How long have you been volunteering with Landcare?
I have my wife, Nell, to thank for my/our introduction to Landcare in the 1980’s. She was working in Manilla at the time when Landcare was a new ‘word’, thanks to Bob Hawke for the Federal funding of the initial program. We joined Manilla Landcare as Somerton ‘outliers’. In the early 1990’s we hosted a major project involving Manilla Landcare, the NSW Soil Conservation Service and the LEAP Program which involved major works in Jeffries Gully on Perrings Road.
How did you start?
We attended meetings and got a feel for what it was all about. Not living in Manilla we were not heavily involved with many of their planting projects. So it wasn’t until we commenced plans for our gully restoration project that it all started to fit together. After our project, we got involved with the Tamworth-Manilla Regional Landcare (TMLA) as an umbrella group. Sadly, the Manilla Landcare group folded, so we joined the Bubbogullion 100 group which was really more geographically appropriate for us. I currently chair the Bubbogullion 100 landcare group meetings and we still have key links to the TRLA which evolved from the TMLA.
What do you love most about Landcare?
Landcare is flexible, broad and dynamic! There are many different Landcare groups which vary enormously in their organisation, operations and membership. So potentially there is a group to suit almost everyone….urban, peri-urban, agricultural/rural. For the Bubbogullion 100 group, there is a real focus on fellowship and support, along with a record of successful grant applications to support a diversity of projects over the history of the group. Some projects include major gully restoration activities, plantings of corridors/tree-lots to restore and link isolated remnants of box woodlands, control of pests (weeds, feral animals), purchase of equipment (Soil-Flow Seeder, trough mould, Potti-Putki etc), education programs (visits to Landcare winners’ farms, regenerative agriculture, soils etc.).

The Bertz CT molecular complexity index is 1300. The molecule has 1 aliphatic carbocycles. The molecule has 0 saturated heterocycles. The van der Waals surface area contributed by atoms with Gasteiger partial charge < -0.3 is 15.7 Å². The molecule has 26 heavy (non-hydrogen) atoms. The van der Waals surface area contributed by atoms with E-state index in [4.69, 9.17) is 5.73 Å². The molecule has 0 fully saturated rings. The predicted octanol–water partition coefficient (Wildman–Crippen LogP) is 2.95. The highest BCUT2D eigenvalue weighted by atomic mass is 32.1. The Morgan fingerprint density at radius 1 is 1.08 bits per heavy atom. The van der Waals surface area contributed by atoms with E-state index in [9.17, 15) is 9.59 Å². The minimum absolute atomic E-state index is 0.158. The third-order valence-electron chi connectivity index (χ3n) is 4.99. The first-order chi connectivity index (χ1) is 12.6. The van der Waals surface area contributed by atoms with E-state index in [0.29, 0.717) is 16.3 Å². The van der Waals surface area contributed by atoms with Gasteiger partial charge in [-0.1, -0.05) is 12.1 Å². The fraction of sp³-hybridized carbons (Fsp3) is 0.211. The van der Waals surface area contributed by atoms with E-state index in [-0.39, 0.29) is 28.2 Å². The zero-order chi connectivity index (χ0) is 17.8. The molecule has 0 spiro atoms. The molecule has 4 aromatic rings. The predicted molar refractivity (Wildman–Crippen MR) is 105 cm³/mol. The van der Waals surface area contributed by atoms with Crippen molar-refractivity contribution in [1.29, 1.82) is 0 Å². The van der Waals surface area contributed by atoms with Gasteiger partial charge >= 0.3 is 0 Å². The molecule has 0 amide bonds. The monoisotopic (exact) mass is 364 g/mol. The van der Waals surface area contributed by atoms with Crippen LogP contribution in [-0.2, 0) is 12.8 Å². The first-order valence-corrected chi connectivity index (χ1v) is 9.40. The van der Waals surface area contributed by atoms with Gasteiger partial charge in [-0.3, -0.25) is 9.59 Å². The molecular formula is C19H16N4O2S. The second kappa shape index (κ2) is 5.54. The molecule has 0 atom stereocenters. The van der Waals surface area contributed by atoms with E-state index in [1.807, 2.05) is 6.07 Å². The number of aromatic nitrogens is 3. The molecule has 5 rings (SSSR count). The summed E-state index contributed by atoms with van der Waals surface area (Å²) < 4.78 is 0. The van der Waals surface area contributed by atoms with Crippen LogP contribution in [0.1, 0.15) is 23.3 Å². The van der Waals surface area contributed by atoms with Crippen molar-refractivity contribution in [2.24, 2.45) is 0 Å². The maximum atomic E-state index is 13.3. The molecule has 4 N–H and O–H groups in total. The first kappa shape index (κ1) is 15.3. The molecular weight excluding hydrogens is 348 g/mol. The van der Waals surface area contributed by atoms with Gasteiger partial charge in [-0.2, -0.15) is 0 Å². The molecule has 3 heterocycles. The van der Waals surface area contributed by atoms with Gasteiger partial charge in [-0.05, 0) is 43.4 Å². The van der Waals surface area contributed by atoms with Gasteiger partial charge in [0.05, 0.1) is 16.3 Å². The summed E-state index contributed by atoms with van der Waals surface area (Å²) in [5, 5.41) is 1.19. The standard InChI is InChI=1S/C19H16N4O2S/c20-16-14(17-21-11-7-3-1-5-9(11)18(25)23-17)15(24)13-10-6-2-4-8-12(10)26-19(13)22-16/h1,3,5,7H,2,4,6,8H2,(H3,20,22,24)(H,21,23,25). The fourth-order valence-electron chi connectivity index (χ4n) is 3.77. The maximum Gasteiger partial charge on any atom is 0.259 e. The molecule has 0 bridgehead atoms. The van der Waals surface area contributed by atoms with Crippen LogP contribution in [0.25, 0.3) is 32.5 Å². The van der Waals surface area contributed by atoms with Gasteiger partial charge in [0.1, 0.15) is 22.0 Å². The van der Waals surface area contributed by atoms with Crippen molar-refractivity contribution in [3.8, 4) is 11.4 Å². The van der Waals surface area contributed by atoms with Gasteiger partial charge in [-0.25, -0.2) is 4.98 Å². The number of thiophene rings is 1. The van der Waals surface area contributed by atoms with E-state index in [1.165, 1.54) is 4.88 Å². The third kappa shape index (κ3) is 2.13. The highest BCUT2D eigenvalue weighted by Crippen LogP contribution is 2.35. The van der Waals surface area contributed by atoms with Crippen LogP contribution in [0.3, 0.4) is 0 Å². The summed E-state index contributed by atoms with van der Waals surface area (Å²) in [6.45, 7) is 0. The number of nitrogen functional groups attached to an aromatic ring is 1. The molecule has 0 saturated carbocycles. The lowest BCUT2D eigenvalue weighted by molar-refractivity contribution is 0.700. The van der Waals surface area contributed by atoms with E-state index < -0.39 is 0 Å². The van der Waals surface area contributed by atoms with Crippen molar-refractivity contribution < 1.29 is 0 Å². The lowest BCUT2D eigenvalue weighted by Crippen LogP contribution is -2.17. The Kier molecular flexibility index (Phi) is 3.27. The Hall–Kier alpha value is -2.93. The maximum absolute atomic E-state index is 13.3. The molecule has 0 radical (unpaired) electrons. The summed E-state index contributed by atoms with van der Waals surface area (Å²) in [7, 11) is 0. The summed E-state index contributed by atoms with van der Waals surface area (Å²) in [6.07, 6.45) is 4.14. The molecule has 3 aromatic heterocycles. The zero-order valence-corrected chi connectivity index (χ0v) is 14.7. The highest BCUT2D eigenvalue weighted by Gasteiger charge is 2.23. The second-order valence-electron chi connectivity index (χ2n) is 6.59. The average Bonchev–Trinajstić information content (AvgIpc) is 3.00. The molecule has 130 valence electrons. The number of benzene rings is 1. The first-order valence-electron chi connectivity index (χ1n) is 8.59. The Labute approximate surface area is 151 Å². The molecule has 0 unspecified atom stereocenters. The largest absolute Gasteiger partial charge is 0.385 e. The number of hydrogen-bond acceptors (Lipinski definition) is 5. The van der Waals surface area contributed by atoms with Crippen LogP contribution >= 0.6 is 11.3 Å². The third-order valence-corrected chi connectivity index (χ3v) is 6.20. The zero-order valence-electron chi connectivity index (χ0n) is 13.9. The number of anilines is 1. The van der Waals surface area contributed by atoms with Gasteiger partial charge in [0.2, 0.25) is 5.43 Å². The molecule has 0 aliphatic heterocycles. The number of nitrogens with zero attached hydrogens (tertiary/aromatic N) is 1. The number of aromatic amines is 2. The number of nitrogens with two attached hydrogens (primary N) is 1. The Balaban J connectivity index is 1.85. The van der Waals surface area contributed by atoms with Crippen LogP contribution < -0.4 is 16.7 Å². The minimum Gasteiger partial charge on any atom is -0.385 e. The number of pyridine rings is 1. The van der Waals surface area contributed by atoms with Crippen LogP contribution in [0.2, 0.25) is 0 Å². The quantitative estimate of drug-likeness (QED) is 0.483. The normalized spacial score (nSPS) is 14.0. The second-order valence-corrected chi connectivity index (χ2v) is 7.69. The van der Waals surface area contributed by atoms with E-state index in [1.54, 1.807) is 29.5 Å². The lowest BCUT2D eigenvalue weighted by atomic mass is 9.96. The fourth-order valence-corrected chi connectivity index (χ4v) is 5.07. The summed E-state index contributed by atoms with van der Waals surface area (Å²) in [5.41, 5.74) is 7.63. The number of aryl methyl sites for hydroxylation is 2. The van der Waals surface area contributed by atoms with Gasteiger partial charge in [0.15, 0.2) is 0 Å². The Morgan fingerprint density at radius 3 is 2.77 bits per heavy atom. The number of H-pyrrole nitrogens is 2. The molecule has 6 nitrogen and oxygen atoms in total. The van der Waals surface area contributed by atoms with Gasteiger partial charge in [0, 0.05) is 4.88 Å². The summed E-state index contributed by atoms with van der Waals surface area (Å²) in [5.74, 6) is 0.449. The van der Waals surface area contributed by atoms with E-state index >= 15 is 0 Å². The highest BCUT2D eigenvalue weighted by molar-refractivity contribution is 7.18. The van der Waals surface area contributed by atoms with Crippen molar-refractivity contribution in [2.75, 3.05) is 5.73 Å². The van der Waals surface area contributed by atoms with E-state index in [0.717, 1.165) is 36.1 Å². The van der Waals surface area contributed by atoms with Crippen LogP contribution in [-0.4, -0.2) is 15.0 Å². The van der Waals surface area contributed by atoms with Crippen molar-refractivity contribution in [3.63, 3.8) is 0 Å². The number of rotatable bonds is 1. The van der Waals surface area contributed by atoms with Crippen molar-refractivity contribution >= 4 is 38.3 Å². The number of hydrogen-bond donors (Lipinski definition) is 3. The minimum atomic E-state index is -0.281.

If you could change anything about the way we care for the environment, what would it be?
We would feel so much more confident for a positive future if more people, especially those in urban environments, had a greater appreciation of the natural world. For families living in apartments, buying all their foods in highly processed forms, packaged nicely, and sitting on the supermarket shelf….well, I sometimes despair. Globally, last decade, the Earth’s population moved from a predominantly rural population to an urban one. We need to help people realise that they need to buy fresh, locally-produced, nutrient-dense foods to ensure that their family grows strong and healthy. But of course there is much, much more to do. Restoring our disappearing woodlands, restoring the health of our soils, moving away from inductrial to regenerative agricultural practices. Re-building healthy, natural environments. There is so much to do…with education being a key.
How has being a part of Landcare influenced your farming practices?
Landcare has exposed us to a greater range of people, knowledge, skills, programs and projects. We have implemented many ‘Landcare-introduced’ concepts to our landholder practices. We have kilometres of corridors of natives plants (trees, understory shrubs and ground cover) linking our existing corridors with external box-gum woodland remnants. We are involved in a national dung beetle research project. We have coordinated a group project on multispecies cover cropping. We are still learning about holistic management, use of grazing charts, rebuilding soil biota and bovine genetics. Lifelong learning is….endless!
TRLA welcomes new members. Our Annual General Meeting is coming up in August where committee positions will become available to members who would like to have a hand in guiding Landcare activities and outcomes in our region.
Email Penne Fraser at [email protected] for more information.